Thursday, August 3, 2017


I’ve always been a Ducati guy and I’ve never owned anything non-Ducati. This brand is the whole reason why I got into motorcycling. I saw one for the first time and I knew I had to have it, right then and there. It was like seeing the girl of your dreams and all of a sudden, everyone else disappears.

There has always been a temptation to switch to a bigger bike, don’t get me wrong- you know, go to the 1299 or whatever else- but I convinced myself that 160 horse power and 420 pounds fully fuelled was definitely more than my skill level. I’m also the type of person who ends up, to my own discredit, spending more time adding parts to the bike than I enjoy getting to ride it; half because of my busy schedule and the other half is because I turn into a huge poser with these carbon fiber sparkplugs and things of that nature.

So it had to be this 2016 Ducati Panigale. It was way out of my league but still in sight as far as my skill level and at the end of the day, when I look at it, I don’t see any other bike I would rather have.

I’ve been riding for about 10 years now. I wasn’t inspired by anyone in my family. My mom still calls it a “death machine,” and does not know that I ride, to this day. My influence was my childhood best friend, who was a total gear head. He had this 916 poster on his wall and I looked at it and asked, “What’s this?!...Tell me more about it.”

It sort of festered for 9 years until I was financially independent. Then one day I saw a new Ducati 749S and I was completely obsessed with it. I learned everything I could about it. I found one for sale on craigslist and knew it had to be mine. I didn’t even have my motorcycle license at that point. I ended up getting my license and over the weekend I did the MSS course, solely because of this purchase. On Tuesday or Wednesday, I bought a one-way ticket to Seattle. The owner of the bike met me at the airport. I bought it, hopped on the bike and rode 800 miles home along the coast back to California over the next two days.

The first time I had ever ridden down a street was when I swung a leg over the bike at the airport and I took off. The owner knew. As I hopped on, he gave me a look like, “Oh, this is going to be a mess.”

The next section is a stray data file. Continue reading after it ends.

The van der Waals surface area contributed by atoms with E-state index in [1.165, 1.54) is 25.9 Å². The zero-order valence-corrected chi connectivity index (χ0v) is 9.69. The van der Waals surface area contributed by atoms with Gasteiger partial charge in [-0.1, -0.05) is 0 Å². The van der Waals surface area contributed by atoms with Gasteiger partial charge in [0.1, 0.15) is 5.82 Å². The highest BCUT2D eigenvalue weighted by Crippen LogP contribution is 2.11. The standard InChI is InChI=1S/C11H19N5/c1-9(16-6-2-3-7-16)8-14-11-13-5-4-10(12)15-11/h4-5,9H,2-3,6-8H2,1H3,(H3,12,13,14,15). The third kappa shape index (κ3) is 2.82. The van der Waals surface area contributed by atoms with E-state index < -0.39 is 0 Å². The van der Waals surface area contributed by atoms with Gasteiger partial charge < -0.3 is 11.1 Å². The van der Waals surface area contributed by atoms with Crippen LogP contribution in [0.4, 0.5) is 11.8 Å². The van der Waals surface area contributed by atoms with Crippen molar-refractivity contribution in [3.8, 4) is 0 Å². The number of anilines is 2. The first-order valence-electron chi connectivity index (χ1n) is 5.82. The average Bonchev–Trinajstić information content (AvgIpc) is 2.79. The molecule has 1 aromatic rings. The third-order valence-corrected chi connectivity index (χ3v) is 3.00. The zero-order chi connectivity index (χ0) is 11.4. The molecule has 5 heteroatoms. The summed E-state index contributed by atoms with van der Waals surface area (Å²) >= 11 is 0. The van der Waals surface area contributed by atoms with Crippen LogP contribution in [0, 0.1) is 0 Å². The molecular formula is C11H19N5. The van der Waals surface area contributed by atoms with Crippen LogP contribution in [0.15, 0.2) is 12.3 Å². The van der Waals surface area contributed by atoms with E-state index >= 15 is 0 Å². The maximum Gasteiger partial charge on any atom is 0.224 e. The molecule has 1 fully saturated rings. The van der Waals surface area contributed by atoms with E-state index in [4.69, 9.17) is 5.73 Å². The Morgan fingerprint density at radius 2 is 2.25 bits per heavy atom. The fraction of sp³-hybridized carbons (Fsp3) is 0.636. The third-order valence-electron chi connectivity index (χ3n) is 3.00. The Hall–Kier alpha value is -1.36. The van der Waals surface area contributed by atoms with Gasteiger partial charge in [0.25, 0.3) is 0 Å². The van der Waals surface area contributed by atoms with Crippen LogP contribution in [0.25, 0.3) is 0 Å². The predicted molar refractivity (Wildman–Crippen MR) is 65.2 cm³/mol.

I actually got an email from him asking, “How was the ride back down? Did you crash? Are you in the hospital?”

When I was younger, maybe 7 or 8 years out of college, I was the “Boiler Room” guy and I was always chasing money. I was doing the Wall Street, fun financial job until the great recession hit. I had front row seats. I got to see how some of the policies the company I was working for were negatively affecting mom and pop shops and the like. I was still in New York City by the end of the recession (2011-2012), still working in finance at a major bank.

One day I was sitting on the couch and my fiancé looked up and said, “You look so unhappy. You look so stressed out. Why are you doing this?” and I was looking at a message board or blog about Ducati’s. She goes, “Why don’t you do that? You clearly spend all of your free time on it.”

That following week I quit my job, walked out of the bank and walked straight into Ducati, in New York City. I walked back out and walked back in a handful of times for the next 2 or 3 weeks. I wanted to get into the motorcycle industry and I knew we were moving back to the Bay area, where Ducati North America was located. I figured I might as well try to get some intel on the industry if I’m even going to have a chance. After weeks of borderline criminal harassment of the owner, Steve Rad (of Ducati NYC) he asked me, “What do you want? Why do you keep coming in here?”

I said, “I’ve sent you my resume 4 times and have not received a reply. Here’s my deal; I’m moving back to California… I love Ducati and I’d like to come work for you the next three months that I have left here.”

He said, “I’d love to help you but we just filled our last position.”

To which I replied, “I think you’re not understanding me. I’m not asking to be paid. I just want to come in and learn as much about this business as possible.”

I made him an offer he couldn’t refuse and he said, “I guess I’ll see you on Tuesday.”

He finally gave in.

Steve was great. He had me doing everything from looking over the books to hand washing the bikes. I got to learn the dealership side from the ground up and within two months, Steve called the CFO of DNA and said, “You’ve got to hire this Kurt kid!”

A week later I got a phone call. After that, I eneded up working at DNA for the next four years.

Right now, I’m in a great place in my life. If I’m riding, I will always be in a good place.

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